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Prevention and Rehabilitation
Award-winning journalist and advocate Nell Bernstein's "Burning Down the House: The End of Juvenile Prison" is a critical look at the juvenile justice system. Center Director Julie Drizin recently interviewed Bernstein on her latest work. Book cover photo by Richard Ross.
Young people share their experiences with solitary confinement in prisons, jails and juvenile halls.
A Milwaukee campaign to call attention to sex trafficking was timed to coincide with the start of summer, a time when children are more vulnerable to traffickers.
Fifteen year old Audrie Pott hanged herself after being sexually assaulted and photographed by three teenagers while she was drunk and unconscious at a party. Her parents are pushing California lawmakers to enact "Audrie's Law," a two-year mandatory minimum sentence for teen assailants who rape passed out or disabled peers.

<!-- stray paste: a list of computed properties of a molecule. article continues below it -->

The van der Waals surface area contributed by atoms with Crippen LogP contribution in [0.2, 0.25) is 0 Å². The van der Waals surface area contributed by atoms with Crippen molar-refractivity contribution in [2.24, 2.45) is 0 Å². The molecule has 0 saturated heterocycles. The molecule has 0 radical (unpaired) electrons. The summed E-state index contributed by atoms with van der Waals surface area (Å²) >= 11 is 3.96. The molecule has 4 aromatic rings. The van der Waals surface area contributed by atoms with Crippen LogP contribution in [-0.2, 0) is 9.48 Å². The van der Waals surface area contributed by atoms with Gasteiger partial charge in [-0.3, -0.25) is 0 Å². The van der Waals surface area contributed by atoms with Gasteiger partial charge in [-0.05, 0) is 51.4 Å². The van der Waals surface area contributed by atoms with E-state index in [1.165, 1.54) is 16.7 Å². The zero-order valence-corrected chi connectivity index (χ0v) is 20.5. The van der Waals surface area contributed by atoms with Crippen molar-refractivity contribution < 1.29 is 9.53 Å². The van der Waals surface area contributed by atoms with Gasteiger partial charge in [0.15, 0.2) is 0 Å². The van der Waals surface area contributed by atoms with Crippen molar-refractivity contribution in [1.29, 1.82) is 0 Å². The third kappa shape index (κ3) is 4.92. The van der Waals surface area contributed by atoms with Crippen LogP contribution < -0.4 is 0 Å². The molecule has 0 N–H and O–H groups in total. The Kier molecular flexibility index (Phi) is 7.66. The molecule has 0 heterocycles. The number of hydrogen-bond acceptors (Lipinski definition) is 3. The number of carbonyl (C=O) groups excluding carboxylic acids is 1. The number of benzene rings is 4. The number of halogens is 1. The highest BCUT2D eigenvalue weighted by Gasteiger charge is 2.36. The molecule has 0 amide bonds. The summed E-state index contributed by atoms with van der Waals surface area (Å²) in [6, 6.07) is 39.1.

The Bard Prison Initiative has been educating prisoners around New York State since 1999. Founder and director Max Kenner says a liberal arts education is a great investment, and research from the Rand corporation suggests the real economic benefit is that a college education makes people less likely to re-enter the justice system.
Parents who have sent their troubled teen to residential treatment or wilderness camps urge others to rule out programs that ban parent-child communication. Such rules make it impossible for youth to report abuse, neglect and other problems.
Knox County Juvenile Court procedures highlight a national struggle to respect kids’ rights when they’re pulled into courts for crimes and for status offenses.
Parents in California face piles of fees when they children are charged, prosecuted or punished for crimes. As a result, cash-strapped, stressed-out families are accumulating debt while dealing with the juvenile justice system.